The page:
“He vowed to continue his push to broaden prekindergarten education; boost the innovation economy, clean energy initiatives and ‘cutting-edge technologies’; and assist the state’s fledgling cannabis and sports betting industries. On the face of it, that certainly sounds like a governor planning to stick around and plow the back-40 acres of his second-term agenda. But he also sounded very much like a candidate trying to position himself in the sweet spot of a fractious national Democratic Party, somewhere between the progressives pushing for equity and the moderates seeking affordability (a word he used several times Tuesday). He was branding himself as a consensus candidate for 2024.

Murphy was putting the national political class on notice that he should be given a serious look, especially if President Joe Biden continues his current nosedive, Vice President Kamala Harris can’t make the case as the viable replacement, and others, like Transportation Secretary Pete Buttigieg and Sen. Amy Klobuchar, dwell in single-digit polling.”

Katie Crist:

“In his remarks Murphy sought to cast New Jersey as the ‘opportunity’ state, reiterating broad promises about investing in schools and technology and highlighting his administration’s record on controlling the growth of property taxes. And on that last subject, he hinted at doing more: ‘I’m not going to be satisfied with just slowing property-tax growth. I want to get us to a place where we can begin to see them go down,’ he said. ‘Enough already.’ New Jersey will continue to provide more state dollars to public schools and preschools, with a goal of “ensuring universal preschool” in every community, and to make college more affordable, Murphy said.”

Katherine Landergant:

“The inaugural speech echoed much of what Murphy included in his State of the State address last week. He spoke of his administration’s accomplishments over the past four years and the goals it has set for the next four. Murphy has framed his second term as a continuation of his first, and there are few new policy proposals that he’s pitched thus far.”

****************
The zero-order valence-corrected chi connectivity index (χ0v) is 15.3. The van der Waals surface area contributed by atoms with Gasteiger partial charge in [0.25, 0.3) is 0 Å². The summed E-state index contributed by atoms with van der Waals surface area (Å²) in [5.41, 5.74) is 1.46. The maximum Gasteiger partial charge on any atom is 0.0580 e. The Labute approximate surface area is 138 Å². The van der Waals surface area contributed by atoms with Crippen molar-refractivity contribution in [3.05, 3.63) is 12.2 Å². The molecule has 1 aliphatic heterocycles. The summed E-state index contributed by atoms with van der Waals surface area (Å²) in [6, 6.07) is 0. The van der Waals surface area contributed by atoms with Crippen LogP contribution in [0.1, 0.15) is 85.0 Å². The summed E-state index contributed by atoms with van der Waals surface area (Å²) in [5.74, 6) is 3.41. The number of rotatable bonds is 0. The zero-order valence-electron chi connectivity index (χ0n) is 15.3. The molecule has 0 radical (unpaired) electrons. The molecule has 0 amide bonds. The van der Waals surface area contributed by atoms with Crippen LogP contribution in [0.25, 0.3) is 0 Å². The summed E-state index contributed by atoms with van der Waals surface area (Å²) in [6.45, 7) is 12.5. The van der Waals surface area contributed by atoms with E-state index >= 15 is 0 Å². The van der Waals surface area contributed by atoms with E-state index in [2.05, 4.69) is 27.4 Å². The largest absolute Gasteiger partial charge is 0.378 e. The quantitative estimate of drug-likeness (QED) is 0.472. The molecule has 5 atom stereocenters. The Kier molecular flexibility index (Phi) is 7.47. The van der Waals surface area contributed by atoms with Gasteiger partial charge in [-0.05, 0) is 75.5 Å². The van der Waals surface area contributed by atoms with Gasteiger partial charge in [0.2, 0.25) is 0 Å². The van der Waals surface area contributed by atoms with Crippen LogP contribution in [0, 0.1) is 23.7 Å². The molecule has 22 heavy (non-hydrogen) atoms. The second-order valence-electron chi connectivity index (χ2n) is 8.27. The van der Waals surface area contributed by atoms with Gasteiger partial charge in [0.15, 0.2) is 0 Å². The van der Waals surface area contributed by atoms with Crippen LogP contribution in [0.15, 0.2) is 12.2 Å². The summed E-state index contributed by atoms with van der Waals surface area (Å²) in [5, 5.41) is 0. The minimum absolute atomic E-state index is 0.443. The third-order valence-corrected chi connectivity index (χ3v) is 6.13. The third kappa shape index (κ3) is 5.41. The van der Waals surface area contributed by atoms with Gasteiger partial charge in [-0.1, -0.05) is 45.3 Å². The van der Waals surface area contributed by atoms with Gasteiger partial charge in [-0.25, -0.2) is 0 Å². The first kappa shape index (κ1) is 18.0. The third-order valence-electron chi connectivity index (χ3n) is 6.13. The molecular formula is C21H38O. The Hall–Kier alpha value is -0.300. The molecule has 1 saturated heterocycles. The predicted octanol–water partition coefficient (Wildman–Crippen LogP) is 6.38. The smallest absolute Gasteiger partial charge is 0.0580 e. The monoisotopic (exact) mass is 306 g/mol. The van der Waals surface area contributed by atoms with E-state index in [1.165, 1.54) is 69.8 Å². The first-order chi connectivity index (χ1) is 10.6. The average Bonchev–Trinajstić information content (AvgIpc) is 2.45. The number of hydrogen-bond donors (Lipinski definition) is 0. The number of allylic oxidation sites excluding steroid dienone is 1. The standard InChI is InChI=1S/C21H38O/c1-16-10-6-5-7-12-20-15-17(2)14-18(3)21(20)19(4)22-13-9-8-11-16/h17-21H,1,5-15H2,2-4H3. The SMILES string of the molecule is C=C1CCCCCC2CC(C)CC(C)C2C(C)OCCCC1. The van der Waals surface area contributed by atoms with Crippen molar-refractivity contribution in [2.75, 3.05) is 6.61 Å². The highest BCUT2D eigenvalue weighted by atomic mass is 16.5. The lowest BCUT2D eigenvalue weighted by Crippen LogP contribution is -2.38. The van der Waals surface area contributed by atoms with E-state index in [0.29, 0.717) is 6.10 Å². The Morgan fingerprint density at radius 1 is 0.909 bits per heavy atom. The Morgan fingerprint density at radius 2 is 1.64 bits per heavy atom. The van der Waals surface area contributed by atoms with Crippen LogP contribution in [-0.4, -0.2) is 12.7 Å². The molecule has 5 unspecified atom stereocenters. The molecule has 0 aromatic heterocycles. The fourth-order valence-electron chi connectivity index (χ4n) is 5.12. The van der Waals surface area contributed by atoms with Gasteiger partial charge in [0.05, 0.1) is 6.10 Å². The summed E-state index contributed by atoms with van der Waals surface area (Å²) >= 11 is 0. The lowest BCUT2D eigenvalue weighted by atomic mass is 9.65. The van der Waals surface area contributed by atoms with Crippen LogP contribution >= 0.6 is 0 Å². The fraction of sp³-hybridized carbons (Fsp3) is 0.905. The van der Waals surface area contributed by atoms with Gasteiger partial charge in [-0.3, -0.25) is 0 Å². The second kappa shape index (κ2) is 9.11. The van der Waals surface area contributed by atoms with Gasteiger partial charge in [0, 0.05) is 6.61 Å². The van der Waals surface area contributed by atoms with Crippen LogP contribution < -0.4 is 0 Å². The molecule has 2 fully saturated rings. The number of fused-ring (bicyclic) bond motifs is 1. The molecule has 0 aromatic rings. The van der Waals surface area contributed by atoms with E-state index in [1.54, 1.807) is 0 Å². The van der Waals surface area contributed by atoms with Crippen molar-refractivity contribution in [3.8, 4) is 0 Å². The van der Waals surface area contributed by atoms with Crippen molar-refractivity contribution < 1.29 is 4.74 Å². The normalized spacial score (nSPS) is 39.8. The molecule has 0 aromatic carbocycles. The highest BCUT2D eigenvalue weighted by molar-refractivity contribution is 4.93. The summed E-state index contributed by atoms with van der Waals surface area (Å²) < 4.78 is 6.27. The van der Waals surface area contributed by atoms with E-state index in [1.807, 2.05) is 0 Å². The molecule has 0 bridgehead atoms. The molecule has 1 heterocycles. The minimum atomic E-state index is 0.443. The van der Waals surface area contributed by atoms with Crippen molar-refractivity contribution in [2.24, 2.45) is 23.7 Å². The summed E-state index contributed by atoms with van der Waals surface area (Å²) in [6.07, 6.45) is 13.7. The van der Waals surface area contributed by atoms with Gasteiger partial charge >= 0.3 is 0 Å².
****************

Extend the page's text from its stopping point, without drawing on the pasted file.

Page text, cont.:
Mike Lilley:

“In his inaugural address, Gov. Murphy emphasized reducing NJ’s sky-high property taxes.  This is an improvement over his previous posture of  ‘if taxes are your issue then NJ may not be your state,’ but words are cheap and if Murphy simply raises other taxes to lower property taxes, then NJ’s very-high-tax status quo will remain in place and the NJ economy will continue to underperform…Why would entrepreneurs choose NJ?  Why would educated, young job-seekers, who often seek to join start-ups, choose NJ?  According to the Fed, they won’t.  These jobs for the future will go to states with lower taxes.  This is a very poor position for NJ to be in for a state with so many (unaddressed) challenges looming in the future.

Once again, Murphy the ex-Goldman Sachs banker surely understands the relationship between high taxes and low entrepreneurship, but politically ambitious, progressive Governor Murphy prefers to cater to his government union pals, who generously fund his political career.”

New Jersey Business & Industry Association (NJBIA) President and CEO Michele Siekerka:

“While we congratulate the governor today, we also must continue to stress our ongoing concerns with policies that strike against affordability, hurt regional competitiveness, and add more burdens to business, as we saw with several of the bills signed into law today. These are examples of ongoing policies that will further challenge our business climate.”